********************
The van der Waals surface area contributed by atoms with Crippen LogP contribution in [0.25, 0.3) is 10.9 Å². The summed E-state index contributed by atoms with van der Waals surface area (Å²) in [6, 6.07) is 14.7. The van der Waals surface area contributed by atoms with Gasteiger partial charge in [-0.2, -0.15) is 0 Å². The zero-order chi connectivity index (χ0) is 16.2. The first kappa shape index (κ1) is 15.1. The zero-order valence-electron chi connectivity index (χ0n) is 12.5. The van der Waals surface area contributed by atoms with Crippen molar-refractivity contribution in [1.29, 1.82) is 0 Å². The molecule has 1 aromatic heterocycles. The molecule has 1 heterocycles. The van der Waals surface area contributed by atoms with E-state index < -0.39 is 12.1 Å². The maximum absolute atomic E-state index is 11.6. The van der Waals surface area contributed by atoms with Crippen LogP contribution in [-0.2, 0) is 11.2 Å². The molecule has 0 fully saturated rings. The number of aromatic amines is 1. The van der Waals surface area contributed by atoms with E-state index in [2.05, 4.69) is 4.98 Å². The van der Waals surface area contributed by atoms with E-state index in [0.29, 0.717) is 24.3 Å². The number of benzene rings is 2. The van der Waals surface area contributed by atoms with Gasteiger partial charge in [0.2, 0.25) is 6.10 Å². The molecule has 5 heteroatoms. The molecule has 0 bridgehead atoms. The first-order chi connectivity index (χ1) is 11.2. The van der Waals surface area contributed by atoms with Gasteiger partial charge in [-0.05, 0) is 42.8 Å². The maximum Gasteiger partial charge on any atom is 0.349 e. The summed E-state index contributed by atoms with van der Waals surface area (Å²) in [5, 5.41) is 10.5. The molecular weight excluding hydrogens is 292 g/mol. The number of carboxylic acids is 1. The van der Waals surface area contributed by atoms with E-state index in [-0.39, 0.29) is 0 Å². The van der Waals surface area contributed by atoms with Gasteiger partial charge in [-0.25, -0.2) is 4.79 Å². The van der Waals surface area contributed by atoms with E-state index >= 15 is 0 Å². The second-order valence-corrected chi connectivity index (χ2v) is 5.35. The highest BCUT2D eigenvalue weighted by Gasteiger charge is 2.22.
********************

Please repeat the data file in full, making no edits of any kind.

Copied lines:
The van der Waals surface area contributed by atoms with Crippen LogP contribution in [0.25, 0.3) is 10.9 Å². The summed E-state index contributed by atoms with van der Waals surface area (Å²) in [6, 6.07) is 14.7. The van der Waals surface area contributed by atoms with Gasteiger partial charge in [-0.2, -0.15) is 0 Å². The zero-order chi connectivity index (χ0) is 16.2. The first kappa shape index (κ1) is 15.1. The zero-order valence-electron chi connectivity index (χ0n) is 12.5. The van der Waals surface area contributed by atoms with Crippen molar-refractivity contribution in [1.29, 1.82) is 0 Å². The molecule has 1 aromatic heterocycles. The molecule has 1 heterocycles. The van der Waals surface area contributed by atoms with E-state index < -0.39 is 12.1 Å². The maximum absolute atomic E-state index is 11.6. The van der Waals surface area contributed by atoms with Crippen LogP contribution in [-0.2, 0) is 11.2 Å². The molecule has 0 fully saturated rings. The number of aromatic amines is 1. The van der Waals surface area contributed by atoms with E-state index in [2.05, 4.69) is 4.98 Å². The van der Waals surface area contributed by atoms with E-state index in [0.29, 0.717) is 24.3 Å². The number of benzene rings is 2. The van der Waals surface area contributed by atoms with Gasteiger partial charge in [0.2, 0.25) is 6.10 Å². The molecule has 5 heteroatoms. The molecule has 0 bridgehead atoms. The first-order chi connectivity index (χ1) is 11.2. The van der Waals surface area contributed by atoms with Gasteiger partial charge in [-0.05, 0) is 42.8 Å². The maximum Gasteiger partial charge on any atom is 0.349 e. The summed E-state index contributed by atoms with van der Waals surface area (Å²) in [5, 5.41) is 10.5. The molecular weight excluding hydrogens is 292 g/mol. The number of carboxylic acids is 1. The van der Waals surface area contributed by atoms with E-state index in [-0.39, 0.29) is 0 Å². The van der Waals surface area contributed by atoms with Gasteiger partial charge in [-0.25, -0.2) is 4.79 Å². The van der Waals surface area contributed by atoms with E-state index >= 15 is 0 Å². The second-order valence-corrected chi connectivity index (χ2v) is 5.35. The highest BCUT2D eigenvalue weighted by Gasteiger charge is 2.22.